Just before I started my new job last year, I tried to think about what kind of signature I might want to add to conversations. I was about to meet many more teachers in our district than I’d ever had the chance to interact with before, and I wanted to be conscious of the impression I was making – using it to someone start to shift culture.
The question I settled on, “What are you reading?” As a language arts coordinator, it made sense.
When I would meet with grade-level teams, start a professional development workshop, engage in a coaching conversation it was the same question. From k to 12 I’d ask the room, “What are you reading?”
A few days after a meeting with a team of elementary teachers whom I’d worked with several times across the year, their principal told me one of the teachers had confided he was upset following our time together. I was understandably worried. Not only do I take my job to support teachers seriously, I’m a Midwesterner. “No, no,” the principal said, “He thought the conversation and work were great. He was upset because he made sure he had an answer for when you asked what he was reading and then you didn’t ask.”
It was the end of the year, I was working with a team of teachers with whom I’d established a rapport, and I hadn’t felt a need to break the ice. What had initially been meant as a seemingly innocuous question that could start to chip away at culture had been repositioned in my mind as a convenient ice breaker. The thing was, this exchange was evidence the culture was changing. The same teacher who was upset I hadn’t asked was one of the many many many teachers throughout the year who had needed to take a beat on my first asking of the question.
“I’m not really a reader,” many teachers would say before we dove into the work of helping students build identities as lifelong readers. To a person, though, they were able to list several texts when I would push, “So you didn’t read anything yesterday?”
“Well, not a book,” they’d say, and I’d point out that I hadn’t asked what book they were reading. From there, teachers would talk about magazines, news sites, blogs, and any other medium you can think of. By the end of the conversation, I’d usually jotted down a few new places I was interested in reading.
Then, I would point out, “If this is the longest conversation you’ve ever had in this building about yourself as a reader, then we’re missing an amazing opportunity to connect with our students.” If the kids in our care only see us as people who make them read the things you’re “supposed” to read in school, and not actual daily readers ourselves, then we’re missing myriad opportunities to be powerful role models of literacy.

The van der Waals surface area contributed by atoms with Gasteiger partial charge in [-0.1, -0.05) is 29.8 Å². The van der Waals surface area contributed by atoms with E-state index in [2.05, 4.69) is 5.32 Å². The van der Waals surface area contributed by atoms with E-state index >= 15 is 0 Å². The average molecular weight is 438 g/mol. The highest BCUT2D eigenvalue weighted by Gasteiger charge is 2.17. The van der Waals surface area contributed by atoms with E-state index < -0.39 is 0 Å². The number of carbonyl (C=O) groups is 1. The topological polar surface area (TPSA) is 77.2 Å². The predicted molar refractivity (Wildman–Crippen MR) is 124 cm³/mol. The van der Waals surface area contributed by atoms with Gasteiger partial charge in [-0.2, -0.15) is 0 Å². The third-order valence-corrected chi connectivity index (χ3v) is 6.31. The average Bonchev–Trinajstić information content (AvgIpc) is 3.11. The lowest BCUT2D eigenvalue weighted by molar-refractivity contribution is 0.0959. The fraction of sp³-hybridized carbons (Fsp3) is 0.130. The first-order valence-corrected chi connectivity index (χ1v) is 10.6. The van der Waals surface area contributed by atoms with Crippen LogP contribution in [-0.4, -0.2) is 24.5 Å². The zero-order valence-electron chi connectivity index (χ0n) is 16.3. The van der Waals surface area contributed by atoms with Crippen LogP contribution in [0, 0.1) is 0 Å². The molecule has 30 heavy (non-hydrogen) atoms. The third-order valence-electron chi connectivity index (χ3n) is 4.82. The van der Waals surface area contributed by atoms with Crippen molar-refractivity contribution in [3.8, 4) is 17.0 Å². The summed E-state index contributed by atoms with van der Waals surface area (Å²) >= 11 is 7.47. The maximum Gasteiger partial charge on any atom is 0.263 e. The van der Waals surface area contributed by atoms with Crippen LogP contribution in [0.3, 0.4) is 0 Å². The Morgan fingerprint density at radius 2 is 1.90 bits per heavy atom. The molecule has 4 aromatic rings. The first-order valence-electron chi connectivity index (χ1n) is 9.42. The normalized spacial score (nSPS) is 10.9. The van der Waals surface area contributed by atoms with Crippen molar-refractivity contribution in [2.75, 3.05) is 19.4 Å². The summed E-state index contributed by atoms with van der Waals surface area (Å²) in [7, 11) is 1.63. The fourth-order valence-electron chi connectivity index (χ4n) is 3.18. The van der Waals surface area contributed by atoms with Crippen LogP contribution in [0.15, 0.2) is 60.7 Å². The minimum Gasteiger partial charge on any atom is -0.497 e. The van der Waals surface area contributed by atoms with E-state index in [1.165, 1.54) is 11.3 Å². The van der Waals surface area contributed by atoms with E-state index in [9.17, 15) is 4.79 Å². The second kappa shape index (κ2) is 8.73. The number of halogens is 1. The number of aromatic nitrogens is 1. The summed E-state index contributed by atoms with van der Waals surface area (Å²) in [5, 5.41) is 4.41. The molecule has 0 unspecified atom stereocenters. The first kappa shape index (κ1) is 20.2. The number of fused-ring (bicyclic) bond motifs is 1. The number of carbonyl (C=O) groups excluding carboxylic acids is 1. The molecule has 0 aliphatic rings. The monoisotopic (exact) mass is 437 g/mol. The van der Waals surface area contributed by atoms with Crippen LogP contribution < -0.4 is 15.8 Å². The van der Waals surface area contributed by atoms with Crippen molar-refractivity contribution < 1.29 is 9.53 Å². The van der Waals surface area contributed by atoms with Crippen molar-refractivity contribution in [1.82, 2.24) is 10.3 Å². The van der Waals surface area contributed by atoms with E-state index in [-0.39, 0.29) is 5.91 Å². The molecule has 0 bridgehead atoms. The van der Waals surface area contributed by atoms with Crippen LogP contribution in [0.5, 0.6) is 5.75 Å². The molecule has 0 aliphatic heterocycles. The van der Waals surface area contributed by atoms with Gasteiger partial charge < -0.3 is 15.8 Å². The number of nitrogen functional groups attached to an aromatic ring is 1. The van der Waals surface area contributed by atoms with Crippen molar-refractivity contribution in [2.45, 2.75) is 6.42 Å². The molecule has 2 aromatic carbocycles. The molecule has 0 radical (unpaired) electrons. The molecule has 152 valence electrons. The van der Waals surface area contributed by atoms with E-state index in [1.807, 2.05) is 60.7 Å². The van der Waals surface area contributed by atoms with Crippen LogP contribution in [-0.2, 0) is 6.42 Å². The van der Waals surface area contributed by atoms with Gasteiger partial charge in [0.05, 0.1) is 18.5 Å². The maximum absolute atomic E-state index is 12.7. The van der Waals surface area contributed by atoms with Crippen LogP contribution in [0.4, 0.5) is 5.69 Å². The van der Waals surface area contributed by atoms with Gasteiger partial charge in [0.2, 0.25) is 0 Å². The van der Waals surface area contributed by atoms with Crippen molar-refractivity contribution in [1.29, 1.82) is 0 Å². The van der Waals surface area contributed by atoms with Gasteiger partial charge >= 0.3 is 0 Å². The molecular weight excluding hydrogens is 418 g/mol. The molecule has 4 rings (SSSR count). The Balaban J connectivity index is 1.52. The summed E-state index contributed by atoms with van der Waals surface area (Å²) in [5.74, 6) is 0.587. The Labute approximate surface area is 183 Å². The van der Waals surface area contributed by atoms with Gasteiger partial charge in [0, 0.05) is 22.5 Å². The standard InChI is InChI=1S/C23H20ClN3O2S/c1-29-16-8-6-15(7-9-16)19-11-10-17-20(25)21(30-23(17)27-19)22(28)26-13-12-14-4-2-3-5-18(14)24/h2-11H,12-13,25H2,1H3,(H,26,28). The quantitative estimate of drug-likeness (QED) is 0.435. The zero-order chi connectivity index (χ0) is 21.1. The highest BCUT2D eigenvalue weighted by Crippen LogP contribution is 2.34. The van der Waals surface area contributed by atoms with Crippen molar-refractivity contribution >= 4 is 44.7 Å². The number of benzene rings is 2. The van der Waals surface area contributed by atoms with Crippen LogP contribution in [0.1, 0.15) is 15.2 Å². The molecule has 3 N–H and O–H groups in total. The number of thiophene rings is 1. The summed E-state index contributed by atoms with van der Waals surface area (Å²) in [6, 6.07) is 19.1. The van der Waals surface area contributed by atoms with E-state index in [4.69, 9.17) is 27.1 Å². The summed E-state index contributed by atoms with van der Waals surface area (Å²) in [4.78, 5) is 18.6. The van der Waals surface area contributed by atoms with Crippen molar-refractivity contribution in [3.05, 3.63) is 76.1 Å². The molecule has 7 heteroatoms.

After this conversation at one of our middle schools, the school’s librarian polled the faculty on their favorite books and then took pictures of each person holding the book. She pulled the titles from the library shelves and displayed them alongside the pictures at the top of the stacks. Within days, each of the teacher-preferred titles was checked out.
Another teacher of elementary students took to posting a printed photo of the cover of whatever book she was currently reading outside her door. Alongside it was a paragraph explaining what the text was about and another recounting how she had come to choose the book.
One principal posted photos of what she was reading on her office door – a teacher book and a juvenile title. When students found themselves in the office as a result of a poor choice, situations were diffused when conversations started with questions of whether they’d ever heard of either of the titles.
In my own office, where only adults ever come to visit me, I have two printed pictures hanging, the book I’m reading as part of professional learning and the book I’m staying up too late each night reading (Chris Emdin’s For White Folks Who Teach in the Hood and Cormac McCarthy’s All the Pretty Horses, respectively).
The folks I meet with know me pretty well now or know what I do in the district before we sit down. As a result, I’ve shirked asking the question. I plan to bring it back. I miss the expectation of it. I miss the positive assumption that the people with whom I work, people charged with fostering learning daily, are readers. I also missed the sometimes overwhelming lists of recommendations the question elicited like when I asked the question in a meeting of librarians and we ran dangerously close of scrapping the whole meeting agenda while we shared our newest favorites. You know what, though, we captured every title and everyone in the room asked if we would share the list in the meeting notes. Building an expectation of reading means building a culture of reading. And that means giving people space to talk about their reading.
What are you reading?